David Daleiden founded the Center for Medical Progress (CMP) to educate and inform the public and to serve as a catalyst for reform of unethical and inhumane medical practice, including the buying and selling of aborted fetal tissue for research. Daleiden used the technique of having investigators (including himself) pose as potential business partners of abortion providers and tissue procurement business owners while outfitted with hidden cameras.

CMP, with Daleiden as its executive director, then released a series of videos as part of the “Human Capital Project,” highlighting clips of conversations that illustrated that abortion providers were engaged fetal organ trafficking and associated abuses. Unlike 20/20, with each video release, CMP simultaneously released complete footage of the highlighted conversations, to allow any interested viewer to look at the full context.

The resultant exposé did not please abortion providers and advocates. The first videos showed Planned Parenthood executives enjoying wine and salad while casually discussing how best to “crush” fetuses, debating what monetary figure might suffice to induce them to do business with Daleiden’s supposed tissue procurement operation, and musing aloud about how to best keep up the appearance of legality. The abortion industry trade group, National Abortion Federation (NAF), brought the present lawsuit seeking to enjoin the release of any recordings Daleiden and his associates may have taken at NAF conventions. None of the videos released up to that point were taken at NAF conferences; indeed, none had been taken in any conference setting. NAF alleged, however, that it feared that release of such tapes would be forthcoming.

The U.S. District Court for the Northern District of California issued a temporary restraining order and later granted a preliminary injunction, the subject of the current appeal. Out of multiple claims NAF brought, the motion for preliminary injunction was granted exclusively upon its breach of contract claim. Pet. App. 45a, 55an.31. That claim, in turn, rested upon nondisclosure provisions in agreements that Daleiden or his associates had signed before and on arrival at NAF  conventions.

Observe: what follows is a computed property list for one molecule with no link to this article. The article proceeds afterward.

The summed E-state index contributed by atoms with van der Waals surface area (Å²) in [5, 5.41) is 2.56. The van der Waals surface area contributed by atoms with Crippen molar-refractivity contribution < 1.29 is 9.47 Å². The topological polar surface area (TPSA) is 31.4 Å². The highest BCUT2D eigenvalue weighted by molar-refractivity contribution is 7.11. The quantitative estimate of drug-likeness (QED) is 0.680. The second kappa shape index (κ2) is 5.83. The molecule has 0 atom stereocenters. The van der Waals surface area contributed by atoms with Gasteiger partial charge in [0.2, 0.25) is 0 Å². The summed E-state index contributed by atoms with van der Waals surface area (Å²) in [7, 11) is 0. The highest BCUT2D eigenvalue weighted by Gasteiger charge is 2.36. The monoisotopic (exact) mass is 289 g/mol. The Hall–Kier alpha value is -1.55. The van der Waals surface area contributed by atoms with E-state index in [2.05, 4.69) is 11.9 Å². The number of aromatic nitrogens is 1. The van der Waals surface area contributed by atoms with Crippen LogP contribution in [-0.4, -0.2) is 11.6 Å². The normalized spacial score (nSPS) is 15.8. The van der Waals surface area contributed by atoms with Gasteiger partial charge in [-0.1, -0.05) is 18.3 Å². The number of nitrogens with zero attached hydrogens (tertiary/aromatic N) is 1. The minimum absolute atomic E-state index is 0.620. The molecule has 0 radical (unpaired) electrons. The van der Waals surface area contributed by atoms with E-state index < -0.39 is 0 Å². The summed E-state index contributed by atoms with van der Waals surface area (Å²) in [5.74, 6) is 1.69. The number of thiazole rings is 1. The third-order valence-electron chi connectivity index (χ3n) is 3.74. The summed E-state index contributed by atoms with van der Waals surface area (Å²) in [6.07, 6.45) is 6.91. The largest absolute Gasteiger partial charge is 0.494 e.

Daleiden and CMP countered, inter alia, that the nondisclosure provisions could not reasonably be construed to extend to the informal conversations Daleiden had with other conference attendees and that a preliminary injunction would violate the First Amendment’s prohibition on prior restraints.

The district court acknowledged the immense public interest at stake but granted a preliminary injunction barring release of the videos taken at NAF conventions. Relying on multiple layers of hearsay and speculation, the district court also held Daleiden and CMP responsible for three unsolved arsons or suspicious fires and the actions of a crazed gunman outside a Colorado abortion facility four months after the video releases.

The Supreme  Court has never approved suppressing the publication of potentially inflammatory material to avert possible violence by an insane criminal – or even by sane fanatics. “[T]he First Amendment tolerates absolutely no prior judicial restraints of the press predicated upon surmise or conjecture that turn toward consequences may result.” New York Times Co. v. United States, 403 U.S. 713, 725-26 (1971)(Brennan, J., concurring). See also Terminiello v. Chicago, 337 U.S. 1, 4 (1949) (“[A] function of free speech under our system of government is to invite dispute. It may indeed best serve its high purpose when it induces a condition of unrest, creates dissatisfaction with conditions as they are, or even stirs people to anger”). To be sure, the court also expressed concern about the release of the identities of as-yet-undisclosed abortion providers who attended the conference.

The district court, however, did not limit the preliminary injunction to concealing the identities of these licensed professionals, many of whom are public figures and all of whom offer their services to the public. That goal, even if permissible, could be accomplished by a more narrowly tailored injunction. Instead, the court issued an injunction prohibiting  Daleiden, CMP, and any of their investigators from:

  1. Publishing or otherwise disclosing to any third party any video, audio, photographic, or other recordings taken, or any confidential information learned, at any NAF annual meetings;
  2. Publishing or otherwise disclosing to any third party the dates or locations of any future NAF meetings; and
  3. Publishing or otherwise disclosing to any third party the names or addresses of any NAF members learned at any NAF annual meeting

FCDF appealed the ruling to the Ninth Circuit. But the Court issued a memorandum affirmance, holding that the district court’s “factual determinations were supported by the evidence.” FCDF then appealed to the Supreme Court, which denied our petition for review. NAF’s original lawsuit continues, however.

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